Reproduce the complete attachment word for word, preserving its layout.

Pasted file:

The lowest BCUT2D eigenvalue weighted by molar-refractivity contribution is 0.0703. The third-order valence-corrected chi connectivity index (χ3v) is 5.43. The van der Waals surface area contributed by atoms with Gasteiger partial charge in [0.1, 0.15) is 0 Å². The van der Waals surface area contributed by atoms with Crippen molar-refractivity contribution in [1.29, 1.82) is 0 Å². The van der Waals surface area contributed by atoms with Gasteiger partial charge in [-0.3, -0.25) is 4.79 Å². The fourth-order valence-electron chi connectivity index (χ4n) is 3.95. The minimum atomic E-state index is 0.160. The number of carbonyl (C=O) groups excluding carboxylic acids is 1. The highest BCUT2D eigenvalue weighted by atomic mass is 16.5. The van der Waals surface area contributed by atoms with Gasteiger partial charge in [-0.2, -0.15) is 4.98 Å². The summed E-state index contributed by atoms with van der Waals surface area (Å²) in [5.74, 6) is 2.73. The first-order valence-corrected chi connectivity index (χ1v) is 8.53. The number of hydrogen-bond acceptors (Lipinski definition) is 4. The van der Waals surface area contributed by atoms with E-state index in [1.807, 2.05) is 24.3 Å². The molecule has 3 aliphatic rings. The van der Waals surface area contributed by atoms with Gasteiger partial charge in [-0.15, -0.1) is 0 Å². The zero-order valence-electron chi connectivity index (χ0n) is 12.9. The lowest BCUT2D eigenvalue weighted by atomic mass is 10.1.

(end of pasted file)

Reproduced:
The lowest BCUT2D eigenvalue weighted by molar-refractivity contribution is 0.0703. The third-order valence-corrected chi connectivity index (χ3v) is 5.43. The van der Waals surface area contributed by atoms with Gasteiger partial charge in [0.1, 0.15) is 0 Å². The van der Waals surface area contributed by atoms with Crippen molar-refractivity contribution in [1.29, 1.82) is 0 Å². The van der Waals surface area contributed by atoms with Gasteiger partial charge in [-0.3, -0.25) is 4.79 Å². The fourth-order valence-electron chi connectivity index (χ4n) is 3.95. The minimum atomic E-state index is 0.160. The number of carbonyl (C=O) groups excluding carboxylic acids is 1. The highest BCUT2D eigenvalue weighted by atomic mass is 16.5. The van der Waals surface area contributed by atoms with Gasteiger partial charge in [-0.2, -0.15) is 4.98 Å². The summed E-state index contributed by atoms with van der Waals surface area (Å²) in [5.74, 6) is 2.73. The first-order valence-corrected chi connectivity index (χ1v) is 8.53. The number of hydrogen-bond acceptors (Lipinski definition) is 4. The van der Waals surface area contributed by atoms with E-state index in [1.807, 2.05) is 24.3 Å². The molecule has 3 aliphatic rings. The van der Waals surface area contributed by atoms with Gasteiger partial charge in [-0.15, -0.1) is 0 Å². The zero-order valence-electron chi connectivity index (χ0n) is 12.9. The lowest BCUT2D eigenvalue weighted by atomic mass is 10.1.